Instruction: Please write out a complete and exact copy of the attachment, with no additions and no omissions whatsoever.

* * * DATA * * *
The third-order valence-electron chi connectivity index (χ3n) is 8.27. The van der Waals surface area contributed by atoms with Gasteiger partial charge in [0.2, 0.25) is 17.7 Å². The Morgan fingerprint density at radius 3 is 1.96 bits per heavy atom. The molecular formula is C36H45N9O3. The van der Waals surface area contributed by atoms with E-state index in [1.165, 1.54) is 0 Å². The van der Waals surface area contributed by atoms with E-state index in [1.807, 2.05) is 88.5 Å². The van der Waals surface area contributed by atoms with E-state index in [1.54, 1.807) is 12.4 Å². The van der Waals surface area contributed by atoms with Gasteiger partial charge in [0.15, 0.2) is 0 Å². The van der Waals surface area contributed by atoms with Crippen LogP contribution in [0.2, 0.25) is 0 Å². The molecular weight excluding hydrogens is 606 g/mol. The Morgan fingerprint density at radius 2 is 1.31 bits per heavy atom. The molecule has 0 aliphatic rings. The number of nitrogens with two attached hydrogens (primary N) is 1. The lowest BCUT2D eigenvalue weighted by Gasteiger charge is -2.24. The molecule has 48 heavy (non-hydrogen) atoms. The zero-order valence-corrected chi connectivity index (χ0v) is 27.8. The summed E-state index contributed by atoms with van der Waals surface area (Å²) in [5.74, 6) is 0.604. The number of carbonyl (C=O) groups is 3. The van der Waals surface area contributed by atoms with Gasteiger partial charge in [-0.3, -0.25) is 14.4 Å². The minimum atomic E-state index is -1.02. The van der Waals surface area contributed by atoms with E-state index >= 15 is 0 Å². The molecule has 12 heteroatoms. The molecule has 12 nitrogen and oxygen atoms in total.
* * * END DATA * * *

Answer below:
The third-order valence-electron chi connectivity index (χ3n) is 8.27. The van der Waals surface area contributed by atoms with Gasteiger partial charge in [0.2, 0.25) is 17.7 Å². The Morgan fingerprint density at radius 3 is 1.96 bits per heavy atom. The molecular formula is C36H45N9O3. The van der Waals surface area contributed by atoms with E-state index in [1.165, 1.54) is 0 Å². The van der Waals surface area contributed by atoms with E-state index in [1.807, 2.05) is 88.5 Å². The van der Waals surface area contributed by atoms with E-state index in [1.54, 1.807) is 12.4 Å². The van der Waals surface area contributed by atoms with Gasteiger partial charge in [0.15, 0.2) is 0 Å². The van der Waals surface area contributed by atoms with Crippen LogP contribution in [0.2, 0.25) is 0 Å². The molecular weight excluding hydrogens is 606 g/mol. The Morgan fingerprint density at radius 2 is 1.31 bits per heavy atom. The molecule has 0 aliphatic rings. The number of nitrogens with two attached hydrogens (primary N) is 1. The lowest BCUT2D eigenvalue weighted by Gasteiger charge is -2.24. The molecule has 48 heavy (non-hydrogen) atoms. The zero-order valence-corrected chi connectivity index (χ0v) is 27.8. The summed E-state index contributed by atoms with van der Waals surface area (Å²) in [5.74, 6) is 0.604. The number of carbonyl (C=O) groups is 3. The van der Waals surface area contributed by atoms with Gasteiger partial charge in [-0.3, -0.25) is 14.4 Å². The minimum atomic E-state index is -1.02. The van der Waals surface area contributed by atoms with E-state index >= 15 is 0 Å². The molecule has 12 heteroatoms. The molecule has 12 nitrogen and oxygen atoms in total.